Well here I was, dammit: Salt Lake City – its wide illuminated streets stretching out and converging in the darkness, out by the salt flats – the city, the landscape looking cold and inhuman, the night sky immense and awesome, and the neon-lit downtown resplendent.
When the sun goes down, the facades of the office buildings downtown are set ablaze with warm light and the evening is like a drug. Businessman amble home from work and the faithful converge in the public halls and community centers.
Until I met Mark, I found that nothing ever happened in my life in Salt Lake. My life was totally uneventful. Here, each day I was conscious of the sun as it traced its trajectory incrementally across the sky. The days were long, but short.
In my mind I travelled out to all those rinky-dink towns stretching into the desert between Salt Lake City and Reno and Las Vegas which still had the same vibe they had a hundred years ago: Main Street – and that was it, essentially, and then a dozen truncated streets that ended abruptly in tumbleweed and desert. The same tiny, clapboard houses put up in a jiffy, and out front a huge-ass truck, almost as big as the house itself, these trucks built for smoothly cruising the endless highways, the driver seated high up with an extra peek on the horizon, gun rack at his back.
Of course the best place was four hours west, in Wendover, Nevada, right on the border to Utah. The “fun bus”, a shuttle with some kind of casino connection, ferried people out there from Salt Lake. You’d pay fifteen bucks and the first thing you’d do when you crossed the state line was request a plethora of exotic booze and cocktails, and once you got off you got your money back in drink tokens and casino chips. But that was before the vice squad caught wind of the scheme and banned the cocktails bit – and the fun.
I made it to Las Vegas once, wandering through Caesar’s Palace, marveling at the crass vulgarity of the architecture and the quiet desperation o the gamblers, and then the next morning with a feeling of relief I left the city. The whore of the west, they called it. Just as Salt Lake was the saint.
In the center was the Eagle Gate and Temple Square, a fantastical blend of turrets and spires. That was where Brigham Young came and shoved his cane in the earth and said, “This is the place, and here I shall build my temple,” or some such bold statement as that.
And there was the bronze statue all shimmering of the Angel Moroni blowing his clarion to the east from atop the temple. They said on Judgment Day the statue would spring to life and toot his horn for real honest to goodness I shit you not, just like Walt Disney. You could take a tour if you wanted, conducted through a spacious red carpeted halls by women in flower-print dresses, the sisters, who gave you a Book of Mormon for your perusal upon parting ways.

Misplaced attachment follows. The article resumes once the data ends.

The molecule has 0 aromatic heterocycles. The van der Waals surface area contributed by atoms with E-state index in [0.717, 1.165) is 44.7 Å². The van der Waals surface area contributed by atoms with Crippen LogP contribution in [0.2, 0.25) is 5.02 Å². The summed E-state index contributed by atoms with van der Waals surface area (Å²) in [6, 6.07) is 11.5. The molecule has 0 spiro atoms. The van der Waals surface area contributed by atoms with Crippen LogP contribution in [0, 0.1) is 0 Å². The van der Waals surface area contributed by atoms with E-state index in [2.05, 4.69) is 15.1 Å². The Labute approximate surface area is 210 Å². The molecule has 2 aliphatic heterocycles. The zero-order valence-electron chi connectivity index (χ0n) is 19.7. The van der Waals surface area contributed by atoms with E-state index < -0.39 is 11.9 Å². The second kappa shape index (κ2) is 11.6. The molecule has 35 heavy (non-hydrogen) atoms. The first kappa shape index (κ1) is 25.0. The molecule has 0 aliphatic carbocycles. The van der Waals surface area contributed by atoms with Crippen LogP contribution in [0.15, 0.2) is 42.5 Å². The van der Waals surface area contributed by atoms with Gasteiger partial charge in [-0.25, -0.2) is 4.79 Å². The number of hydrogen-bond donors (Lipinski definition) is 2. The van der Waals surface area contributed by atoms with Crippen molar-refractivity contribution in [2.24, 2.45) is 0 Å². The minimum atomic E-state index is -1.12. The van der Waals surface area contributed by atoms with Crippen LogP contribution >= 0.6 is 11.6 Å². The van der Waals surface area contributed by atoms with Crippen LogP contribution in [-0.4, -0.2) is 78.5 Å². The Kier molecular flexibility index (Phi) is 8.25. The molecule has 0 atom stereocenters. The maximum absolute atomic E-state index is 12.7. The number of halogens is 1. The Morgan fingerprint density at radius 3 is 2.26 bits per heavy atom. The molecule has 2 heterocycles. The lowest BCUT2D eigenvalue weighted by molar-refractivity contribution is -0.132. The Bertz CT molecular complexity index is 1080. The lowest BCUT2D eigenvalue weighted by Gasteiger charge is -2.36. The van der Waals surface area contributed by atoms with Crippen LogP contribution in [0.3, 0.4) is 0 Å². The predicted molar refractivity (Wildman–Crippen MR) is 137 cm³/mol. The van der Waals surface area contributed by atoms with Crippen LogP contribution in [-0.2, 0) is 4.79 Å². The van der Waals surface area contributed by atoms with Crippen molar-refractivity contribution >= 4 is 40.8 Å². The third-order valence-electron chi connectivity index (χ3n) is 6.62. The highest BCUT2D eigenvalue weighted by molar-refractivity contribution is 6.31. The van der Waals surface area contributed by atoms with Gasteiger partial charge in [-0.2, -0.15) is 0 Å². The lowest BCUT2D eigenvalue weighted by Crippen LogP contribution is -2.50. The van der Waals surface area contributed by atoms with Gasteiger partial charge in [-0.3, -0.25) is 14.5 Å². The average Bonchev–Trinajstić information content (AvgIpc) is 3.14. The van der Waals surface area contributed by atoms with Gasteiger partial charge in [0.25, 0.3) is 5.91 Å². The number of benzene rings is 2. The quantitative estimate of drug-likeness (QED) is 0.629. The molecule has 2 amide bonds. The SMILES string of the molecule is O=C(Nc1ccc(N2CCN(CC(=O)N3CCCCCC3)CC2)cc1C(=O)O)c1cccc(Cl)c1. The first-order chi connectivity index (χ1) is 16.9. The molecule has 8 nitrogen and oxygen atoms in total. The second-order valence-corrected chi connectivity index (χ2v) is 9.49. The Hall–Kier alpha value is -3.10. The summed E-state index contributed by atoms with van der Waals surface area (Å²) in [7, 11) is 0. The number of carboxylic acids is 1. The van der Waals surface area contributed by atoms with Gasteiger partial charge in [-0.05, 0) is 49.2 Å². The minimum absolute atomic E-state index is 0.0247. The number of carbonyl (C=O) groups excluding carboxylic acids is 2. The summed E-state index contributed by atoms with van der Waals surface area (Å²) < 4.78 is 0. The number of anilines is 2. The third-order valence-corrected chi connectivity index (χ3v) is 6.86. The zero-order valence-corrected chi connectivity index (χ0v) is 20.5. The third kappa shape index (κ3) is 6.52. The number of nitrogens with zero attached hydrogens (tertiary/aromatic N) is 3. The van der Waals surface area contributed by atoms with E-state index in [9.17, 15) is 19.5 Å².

This was the one side.
On the other hand you could still get all the fun you wanted in Salt Lake. Come Superbowl Sunday you’d go to certain low-key, unpresupposing bars off State Street and everyone was throwing their money around. All these bars. They had a pot and they had bookies. Just like you had in Vegas. Of course, in order to play they had to know you. They wouldn’t let a stranger play. Might be a cop, or something. As soon as anyone looking vaguely like a cop showed his face – bang the whole place shut up.
My Salt Lake was the underground scene. Of boozin’ and partyin’, trippin’ and brawlin’. Folks, let me tell you, back in the early nineties, when this story takes place, this town’s sorry-ass, but rising underground scene was something to behold. It was going strong and gaining strength and SLC probably had some of the finest practitioners of alternative lifestyles of any city in its class, whatever that means.
SLC wasn’t as goody-two-shoes as people often portrayed it to be.
It was the place where bands like Bad Yodelers, Subject to Fame, Idaho Syndrome, Massacre Guys, Zionoiz, Vampire Lezbos, Shit Howdy, The Atheists and Slaughterchrist fought it out. So allow me to introduce you to the independent-minded people in Zion, who were rebelling against the prevailing powers. Listen closely, for it is a tale of base savagery and paganistic hedonism in our fair little city, this Dead City by a Lake. Ladies and gentlemen, come as I lead you Behind the Zion Curtain.